‘Seasons in Hippoland’ by Wanjikũ Wa Ngũgĩ: An Excerpt
Captivating and enchanting, Seasons in Hippoland plays with the tradition of magic realism. Every image in this novel is a story, and every story is a call for resistance to anyone who tries to confine our imagination or corrupt our humanity.
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At thirteen, I found myself living in the middle of the marshlands. Legend has it that the slow-moving water once held hundreds of hippos. The sun bounced off their eyes and ears and nostrils as they waited for dusk, for their time to hunt among the rushes and reeds and shrubs at the water’s edge. The invaders who settled several miles north, in Londonshire, drove these creatures out of their territory and into extinction. But another legend has it that the hippos survived, that they still lived in the upper south and only showed themselves during the super moons. Hippoland, the town I lived in and that lay nestled between Westville and Londonshire, was named after them.
In Westville, government ministers zoomed about in Mercedes-Benz sedans, oblivious of the potholes on most of the road snaking in and out of Westville International Airport from where they frequently emerged, clad in oversized suits and bearing black suitcases, suitcases now empty of their contents, the contents now safely deposited in Swiss banks.
In Londonshire dwelt the remnants of the former colonial rulers of Victoriana. They built big houses, fenced them in with willow whips, smoked a variety of intoxicants, swaggered about in cravats and kept their Luger pistols close in order to contain the restive natives on whose land they had built their homes.
In the East African nation of Victoriana, the monsoon winds from the Indian Ocean that marked the beginning of the rainy season always arrived with a whisper. They began by sweeping over Westville, picking up the trash thrown out of the high-rise buildings and spreading it all over the valley, and forcing vehicles off the road. Then they moved on to the southern slopes, on the outskirts, then turned north, past the tea plantations and corn fields and blew the dust from the desert plains onto the potato fields, hurled away the fertilizer, sometimes even the wheat and barley and oats, and spread the pollen everywhere so that everywhere there grew spruces and figs and mugumo and pear trees.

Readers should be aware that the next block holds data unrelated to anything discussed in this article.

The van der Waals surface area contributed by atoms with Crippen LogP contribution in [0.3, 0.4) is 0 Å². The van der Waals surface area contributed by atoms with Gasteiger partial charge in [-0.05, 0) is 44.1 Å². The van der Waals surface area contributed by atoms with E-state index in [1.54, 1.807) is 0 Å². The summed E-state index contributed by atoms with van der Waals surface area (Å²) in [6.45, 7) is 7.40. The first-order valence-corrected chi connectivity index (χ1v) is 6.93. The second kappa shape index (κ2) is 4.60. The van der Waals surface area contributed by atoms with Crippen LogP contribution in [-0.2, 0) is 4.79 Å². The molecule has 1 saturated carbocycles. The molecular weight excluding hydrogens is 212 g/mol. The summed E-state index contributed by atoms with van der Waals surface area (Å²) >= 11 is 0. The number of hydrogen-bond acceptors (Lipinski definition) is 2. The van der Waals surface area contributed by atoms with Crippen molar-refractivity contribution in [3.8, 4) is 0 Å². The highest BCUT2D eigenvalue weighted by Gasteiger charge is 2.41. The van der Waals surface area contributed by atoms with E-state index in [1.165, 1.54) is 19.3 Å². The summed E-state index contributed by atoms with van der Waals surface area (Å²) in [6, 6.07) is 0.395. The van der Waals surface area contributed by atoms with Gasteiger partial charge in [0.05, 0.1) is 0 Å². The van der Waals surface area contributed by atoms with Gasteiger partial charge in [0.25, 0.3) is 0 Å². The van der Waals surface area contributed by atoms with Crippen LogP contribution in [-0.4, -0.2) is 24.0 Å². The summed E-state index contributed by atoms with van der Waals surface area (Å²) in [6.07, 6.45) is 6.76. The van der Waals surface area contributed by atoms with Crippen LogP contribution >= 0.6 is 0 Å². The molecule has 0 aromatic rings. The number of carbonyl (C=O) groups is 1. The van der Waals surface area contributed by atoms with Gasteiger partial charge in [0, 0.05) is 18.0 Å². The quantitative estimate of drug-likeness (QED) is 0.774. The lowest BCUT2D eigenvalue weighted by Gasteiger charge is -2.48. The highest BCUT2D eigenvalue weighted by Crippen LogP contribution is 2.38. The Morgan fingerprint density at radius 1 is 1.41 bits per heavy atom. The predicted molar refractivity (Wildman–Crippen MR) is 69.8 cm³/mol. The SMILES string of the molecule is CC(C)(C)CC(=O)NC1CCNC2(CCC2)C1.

By the time the winds got to Hippoland, the whisper had grown into a howl, an eerie sound that reminded me that life, just like the seasons, had reason to be.
Those who toiled in Londonshire and Westville all hailed from Hippoland. They sold their labour cheap, like the hundreds of Indian men before them, who had arrived in ships and dhows and built with their bare hands the railway lines criss-crossing Victoriana. Some of those workers managed to survive the heat strokes and the wild game and chose to settle in Hippoland, waiting for the largesse they had been promised to finally trickle down to them. They began to sell mahamris and hippo tusks and skins and, of course, spices which went on to change our tastes forever. They married the locals and built dress shops, bicycle shops, dairy shops, paraffin shops and market stalls and temples and churches and bars and, in time, became well and truly part of Hippoland.
When the workers came back home, they carried with them stories to be shared at the Sunday football games or at Mexico 86.
Mexico 86 was a beer hall, a simmering pot in which stories from Westville and Londonshire were stewed, strained, mixed and served up to neighbours, friends and foes, especially after the sun had slowly set behind the hills (it was also a shelter from the cold and the rain). Mexico 86 was always dimly lit, with cigarette smoke looping around the shapes huddled at the wooden tables, over overflowing ashtrays and beer bottles and leftover chicken, over servings of Miti wine made from water and sugar cane and organic honey, fermented in wooden drums and served in calabashes and cow horns.
Whenever Westville banned a book, someone would smuggle a copy into Mexico 86. And that is how Mexico 86 became the fount of stories, factual or fictional or both.
My Aunt Sara was quite the storyteller. I did not know this when I met her. I did not even know I had an aunt by that name until my father told me that her place was going to be our place of exile.
Exile, for my brother Mito and me.